Yet every day, we doctors, nurses, therapists, managers and social workers go to work and know the realities of those pressures. We know that we are not so inefficient that savings will make up the shortfall. We know that we work flat out so much of the time that there is never any time to think about how to do things differently. And we know that no one is really listening, or think we are exaggerating.

Frustrating, isn't it.

So ask yourself this: what would the Brownlees do? Tapping into my habit of detailed character profiling from minimal robust psychological information, I have decided they would:

  1. Keep working as hard as ever, to do the best with what they have. 
  2. Not complain, but plough on
  3. Wait until someone asks them for help sorting the mess out
  4. When they do get asked, they would have a list of practical, sensible measures ready to implement.
So, from watching a brother help his hobbling brother finish a race, I have decided that I can finish this race by continuing to work on the things I do best (being a doctor) and spending time with my teams working on how we can continue to provide good care for our patients with what we have. We will be honest about what we can't do, and then just get on with it. Right now, no one wants to hear anything different, so we'll have to wait for someone that does.

If, in the meantime, you need cheering up, then perhaps you can watch the clip of Alistair and Jonny. Or perhaps you could watch this one, or this one, or even this one. 

Tuesday, 6 September 2016

Timeline melancholy

My Twitter time line is a forlorn place right now. The dominant theme is the Junior Doctor's strike, and there are three prevalent themes:

  1. Junior doctors are striking because of their concerns about patient safety
  2. Junior doctors are striking and are threatening patient safety.
  3. This person says Junior Doctors shouldn't strike, and this is why they are wrong.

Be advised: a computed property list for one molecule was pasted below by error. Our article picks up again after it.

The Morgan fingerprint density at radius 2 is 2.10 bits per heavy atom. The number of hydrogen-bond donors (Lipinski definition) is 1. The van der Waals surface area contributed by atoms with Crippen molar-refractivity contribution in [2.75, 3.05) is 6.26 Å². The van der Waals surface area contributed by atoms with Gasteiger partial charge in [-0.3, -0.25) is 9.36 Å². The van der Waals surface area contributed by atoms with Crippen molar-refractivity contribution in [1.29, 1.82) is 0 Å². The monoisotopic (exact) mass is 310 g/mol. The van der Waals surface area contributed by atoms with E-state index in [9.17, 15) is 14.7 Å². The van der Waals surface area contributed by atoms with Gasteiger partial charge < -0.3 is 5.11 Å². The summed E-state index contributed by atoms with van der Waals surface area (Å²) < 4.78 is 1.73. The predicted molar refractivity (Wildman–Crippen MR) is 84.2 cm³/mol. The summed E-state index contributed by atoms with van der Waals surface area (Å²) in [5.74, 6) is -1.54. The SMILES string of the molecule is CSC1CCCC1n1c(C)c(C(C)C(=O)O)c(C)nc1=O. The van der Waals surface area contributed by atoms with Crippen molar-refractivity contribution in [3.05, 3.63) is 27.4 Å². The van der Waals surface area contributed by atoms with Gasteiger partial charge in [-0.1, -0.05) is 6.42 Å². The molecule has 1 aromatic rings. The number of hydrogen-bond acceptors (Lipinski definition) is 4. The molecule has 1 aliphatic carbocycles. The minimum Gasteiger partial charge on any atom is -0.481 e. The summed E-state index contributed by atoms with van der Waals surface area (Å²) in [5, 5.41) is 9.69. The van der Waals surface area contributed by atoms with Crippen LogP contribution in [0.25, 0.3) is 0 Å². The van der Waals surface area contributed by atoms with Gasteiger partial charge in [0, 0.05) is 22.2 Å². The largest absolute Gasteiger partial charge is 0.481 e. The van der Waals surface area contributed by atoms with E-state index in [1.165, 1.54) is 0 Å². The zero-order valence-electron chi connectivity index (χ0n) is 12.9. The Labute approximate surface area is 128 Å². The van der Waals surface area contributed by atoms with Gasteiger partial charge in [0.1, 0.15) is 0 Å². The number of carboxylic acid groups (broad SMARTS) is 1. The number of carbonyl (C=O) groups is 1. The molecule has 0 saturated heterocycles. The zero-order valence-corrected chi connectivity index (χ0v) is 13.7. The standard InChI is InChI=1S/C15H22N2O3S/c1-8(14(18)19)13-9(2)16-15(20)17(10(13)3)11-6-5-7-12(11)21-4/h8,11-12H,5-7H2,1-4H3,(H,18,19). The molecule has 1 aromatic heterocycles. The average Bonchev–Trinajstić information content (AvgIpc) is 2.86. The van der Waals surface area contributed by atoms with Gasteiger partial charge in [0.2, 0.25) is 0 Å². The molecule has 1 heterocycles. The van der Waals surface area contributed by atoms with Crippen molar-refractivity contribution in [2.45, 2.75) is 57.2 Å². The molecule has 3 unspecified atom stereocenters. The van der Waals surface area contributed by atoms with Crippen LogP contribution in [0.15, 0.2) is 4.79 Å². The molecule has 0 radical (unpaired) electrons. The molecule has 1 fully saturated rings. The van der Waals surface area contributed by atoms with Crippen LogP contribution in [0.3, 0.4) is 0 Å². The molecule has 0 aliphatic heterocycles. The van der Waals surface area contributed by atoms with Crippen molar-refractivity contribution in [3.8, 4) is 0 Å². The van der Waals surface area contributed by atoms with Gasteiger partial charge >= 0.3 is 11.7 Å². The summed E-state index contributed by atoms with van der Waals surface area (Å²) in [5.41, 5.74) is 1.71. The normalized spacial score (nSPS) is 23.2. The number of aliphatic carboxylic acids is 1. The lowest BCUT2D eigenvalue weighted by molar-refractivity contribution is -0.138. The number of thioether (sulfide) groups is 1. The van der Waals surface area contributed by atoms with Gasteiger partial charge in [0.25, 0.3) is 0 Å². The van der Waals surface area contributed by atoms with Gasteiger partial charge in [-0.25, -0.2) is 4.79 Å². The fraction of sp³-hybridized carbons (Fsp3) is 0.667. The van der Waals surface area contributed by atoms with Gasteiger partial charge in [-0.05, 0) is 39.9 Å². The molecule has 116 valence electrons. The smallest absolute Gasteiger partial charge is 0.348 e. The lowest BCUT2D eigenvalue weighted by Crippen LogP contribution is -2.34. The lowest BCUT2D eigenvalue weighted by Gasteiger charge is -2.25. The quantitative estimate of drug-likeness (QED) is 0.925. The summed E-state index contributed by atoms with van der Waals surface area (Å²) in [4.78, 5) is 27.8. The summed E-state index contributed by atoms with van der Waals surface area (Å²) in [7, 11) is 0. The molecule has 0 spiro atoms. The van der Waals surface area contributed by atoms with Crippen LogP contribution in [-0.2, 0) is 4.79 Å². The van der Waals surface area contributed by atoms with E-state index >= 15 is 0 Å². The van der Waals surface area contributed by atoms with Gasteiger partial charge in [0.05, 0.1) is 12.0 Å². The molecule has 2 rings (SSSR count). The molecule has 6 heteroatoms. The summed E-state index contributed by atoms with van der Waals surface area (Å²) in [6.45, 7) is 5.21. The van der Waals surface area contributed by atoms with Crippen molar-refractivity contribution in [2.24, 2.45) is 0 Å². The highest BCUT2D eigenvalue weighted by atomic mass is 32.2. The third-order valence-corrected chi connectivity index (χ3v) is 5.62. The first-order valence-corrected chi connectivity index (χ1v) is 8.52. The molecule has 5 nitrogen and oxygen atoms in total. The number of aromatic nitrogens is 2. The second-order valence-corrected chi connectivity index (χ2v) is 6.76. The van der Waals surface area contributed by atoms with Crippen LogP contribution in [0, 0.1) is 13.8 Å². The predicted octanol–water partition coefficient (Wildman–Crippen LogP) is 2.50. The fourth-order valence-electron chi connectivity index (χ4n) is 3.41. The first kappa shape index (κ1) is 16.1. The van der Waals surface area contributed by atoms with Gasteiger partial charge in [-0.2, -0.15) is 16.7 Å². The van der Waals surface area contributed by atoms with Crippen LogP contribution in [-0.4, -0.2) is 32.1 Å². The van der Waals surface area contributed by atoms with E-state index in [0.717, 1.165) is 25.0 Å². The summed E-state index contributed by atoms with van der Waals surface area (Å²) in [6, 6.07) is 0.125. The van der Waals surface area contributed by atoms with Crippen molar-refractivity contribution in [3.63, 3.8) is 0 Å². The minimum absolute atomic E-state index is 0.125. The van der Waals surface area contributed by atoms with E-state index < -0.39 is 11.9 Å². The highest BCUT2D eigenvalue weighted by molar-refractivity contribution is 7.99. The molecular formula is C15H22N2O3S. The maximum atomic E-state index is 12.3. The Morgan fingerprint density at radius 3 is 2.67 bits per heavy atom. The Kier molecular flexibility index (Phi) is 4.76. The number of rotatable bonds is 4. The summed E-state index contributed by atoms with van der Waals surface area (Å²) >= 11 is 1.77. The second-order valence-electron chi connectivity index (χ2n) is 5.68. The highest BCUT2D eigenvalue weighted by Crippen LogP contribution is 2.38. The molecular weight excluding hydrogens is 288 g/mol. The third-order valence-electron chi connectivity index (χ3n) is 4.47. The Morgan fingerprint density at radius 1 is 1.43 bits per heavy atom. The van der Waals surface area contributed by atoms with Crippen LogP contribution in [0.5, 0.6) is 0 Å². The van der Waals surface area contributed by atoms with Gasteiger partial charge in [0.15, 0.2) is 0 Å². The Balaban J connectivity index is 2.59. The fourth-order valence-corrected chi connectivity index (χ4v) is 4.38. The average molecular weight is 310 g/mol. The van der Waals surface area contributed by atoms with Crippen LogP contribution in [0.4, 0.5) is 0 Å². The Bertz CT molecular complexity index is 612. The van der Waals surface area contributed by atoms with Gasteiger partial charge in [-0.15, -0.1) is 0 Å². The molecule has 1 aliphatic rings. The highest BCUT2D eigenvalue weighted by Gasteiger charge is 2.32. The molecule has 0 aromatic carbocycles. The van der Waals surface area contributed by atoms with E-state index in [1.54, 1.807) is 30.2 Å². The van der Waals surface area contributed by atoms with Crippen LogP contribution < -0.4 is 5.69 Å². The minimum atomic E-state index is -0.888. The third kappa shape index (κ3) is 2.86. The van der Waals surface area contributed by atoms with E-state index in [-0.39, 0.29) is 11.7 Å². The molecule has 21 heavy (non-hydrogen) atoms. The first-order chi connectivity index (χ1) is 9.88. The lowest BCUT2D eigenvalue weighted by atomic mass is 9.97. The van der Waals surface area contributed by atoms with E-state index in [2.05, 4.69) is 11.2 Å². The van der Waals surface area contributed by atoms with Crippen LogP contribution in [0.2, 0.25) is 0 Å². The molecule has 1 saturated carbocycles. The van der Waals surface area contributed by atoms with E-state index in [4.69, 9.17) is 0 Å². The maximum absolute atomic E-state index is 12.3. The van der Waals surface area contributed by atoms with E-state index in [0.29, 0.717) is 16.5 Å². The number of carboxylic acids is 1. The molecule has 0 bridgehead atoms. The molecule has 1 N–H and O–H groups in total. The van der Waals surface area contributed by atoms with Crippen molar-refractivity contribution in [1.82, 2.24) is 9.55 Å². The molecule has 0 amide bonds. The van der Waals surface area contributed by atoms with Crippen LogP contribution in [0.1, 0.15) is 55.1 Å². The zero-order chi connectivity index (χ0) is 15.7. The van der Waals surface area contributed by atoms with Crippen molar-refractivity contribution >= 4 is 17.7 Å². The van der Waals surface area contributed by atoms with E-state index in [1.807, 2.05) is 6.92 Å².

In the last couple of weeks, David Oliver (@mancunianmedic) has been asking doctors close to CCT how they will behave when they are consultants (#whenimaconsultant), and he sparked my current train of thought. 

I struggled emotionally through registrar training, and my overall synopsis of those 5 years could be presented in the motif  'I was a happy geriatrics registrar and miserable med reg.' Too much of my time was spent worrying about why I was finding the role difficult. I spent way too little time articulating to myself and others what made the role unnecessarily hard, and what could be done to improve it. I spent a lot of time feeling bad about feeling bad. I felt guilty that it mattered to me that I felt unsupported, over-worked and stressed. 

I would go to talks about leadership and hear platitudes about embracing the leadership potential of junior doctors, and about improving training. In the end, there were two things that made all the difference to me. The first was taking a year out to do a leadership programme that taught me all about reflective practice, and the habits of personal sustainability. The second was working for a consultant who offered all of his registrars the opportunity to help him develop his service and develop beyond the delivery of clinical services. He was fun, energetic, kind and restored my faith. 

A great many consultants I worked with over my junior doctor career were guided by the ethos of 'telling not asking', and 'bollocking not understanding,' and for them it was easy pickings: the entire focus of my junior doctor training, until I wrestled some control back, was entirely focused on clinical skills. None of the other essential skills of stress management, team working, team building, reflection, or understanding behaviours featured on my curriculum.